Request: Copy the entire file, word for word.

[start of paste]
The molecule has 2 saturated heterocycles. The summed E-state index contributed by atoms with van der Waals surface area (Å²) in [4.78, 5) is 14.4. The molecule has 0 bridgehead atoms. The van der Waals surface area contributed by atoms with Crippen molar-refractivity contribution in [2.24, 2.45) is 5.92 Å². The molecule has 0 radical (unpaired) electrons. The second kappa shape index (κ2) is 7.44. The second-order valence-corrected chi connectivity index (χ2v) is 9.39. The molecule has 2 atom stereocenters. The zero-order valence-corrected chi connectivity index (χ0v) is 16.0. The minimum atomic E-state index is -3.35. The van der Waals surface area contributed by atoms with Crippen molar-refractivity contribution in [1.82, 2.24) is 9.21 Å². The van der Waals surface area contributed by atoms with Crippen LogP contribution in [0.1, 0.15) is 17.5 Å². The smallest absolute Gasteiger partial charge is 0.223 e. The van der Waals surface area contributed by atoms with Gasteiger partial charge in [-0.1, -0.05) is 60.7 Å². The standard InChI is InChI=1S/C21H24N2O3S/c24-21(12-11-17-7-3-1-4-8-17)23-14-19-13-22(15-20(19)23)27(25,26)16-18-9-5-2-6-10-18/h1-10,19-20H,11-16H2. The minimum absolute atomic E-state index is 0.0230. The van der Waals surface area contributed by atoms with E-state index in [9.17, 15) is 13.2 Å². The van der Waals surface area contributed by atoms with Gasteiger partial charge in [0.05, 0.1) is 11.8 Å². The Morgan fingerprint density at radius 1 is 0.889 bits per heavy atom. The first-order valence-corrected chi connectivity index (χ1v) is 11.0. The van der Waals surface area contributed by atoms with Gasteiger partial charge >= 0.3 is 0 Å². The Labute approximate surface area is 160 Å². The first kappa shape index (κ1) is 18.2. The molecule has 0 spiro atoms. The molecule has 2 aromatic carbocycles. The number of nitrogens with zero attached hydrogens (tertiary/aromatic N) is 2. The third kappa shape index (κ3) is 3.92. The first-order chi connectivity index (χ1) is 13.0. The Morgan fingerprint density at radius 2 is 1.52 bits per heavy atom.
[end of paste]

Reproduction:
The molecule has 2 saturated heterocycles. The summed E-state index contributed by atoms with van der Waals surface area (Å²) in [4.78, 5) is 14.4. The molecule has 0 bridgehead atoms. The van der Waals surface area contributed by atoms with Crippen molar-refractivity contribution in [2.24, 2.45) is 5.92 Å². The molecule has 0 radical (unpaired) electrons. The second kappa shape index (κ2) is 7.44. The second-order valence-corrected chi connectivity index (χ2v) is 9.39. The molecule has 2 atom stereocenters. The zero-order valence-corrected chi connectivity index (χ0v) is 16.0. The minimum atomic E-state index is -3.35. The van der Waals surface area contributed by atoms with Crippen molar-refractivity contribution in [1.82, 2.24) is 9.21 Å². The van der Waals surface area contributed by atoms with Crippen LogP contribution in [0.1, 0.15) is 17.5 Å². The smallest absolute Gasteiger partial charge is 0.223 e. The van der Waals surface area contributed by atoms with Gasteiger partial charge in [-0.1, -0.05) is 60.7 Å². The standard InChI is InChI=1S/C21H24N2O3S/c24-21(12-11-17-7-3-1-4-8-17)23-14-19-13-22(15-20(19)23)27(25,26)16-18-9-5-2-6-10-18/h1-10,19-20H,11-16H2. The minimum absolute atomic E-state index is 0.0230. The van der Waals surface area contributed by atoms with E-state index in [9.17, 15) is 13.2 Å². The van der Waals surface area contributed by atoms with Gasteiger partial charge in [0.05, 0.1) is 11.8 Å². The Morgan fingerprint density at radius 1 is 0.889 bits per heavy atom. The first-order valence-corrected chi connectivity index (χ1v) is 11.0. The van der Waals surface area contributed by atoms with Gasteiger partial charge >= 0.3 is 0 Å². The Labute approximate surface area is 160 Å². The first kappa shape index (κ1) is 18.2. The molecule has 0 spiro atoms. The molecule has 2 aromatic carbocycles. The number of nitrogens with zero attached hydrogens (tertiary/aromatic N) is 2. The third kappa shape index (κ3) is 3.92. The first-order chi connectivity index (χ1) is 13.0. The Morgan fingerprint density at radius 2 is 1.52 bits per heavy atom.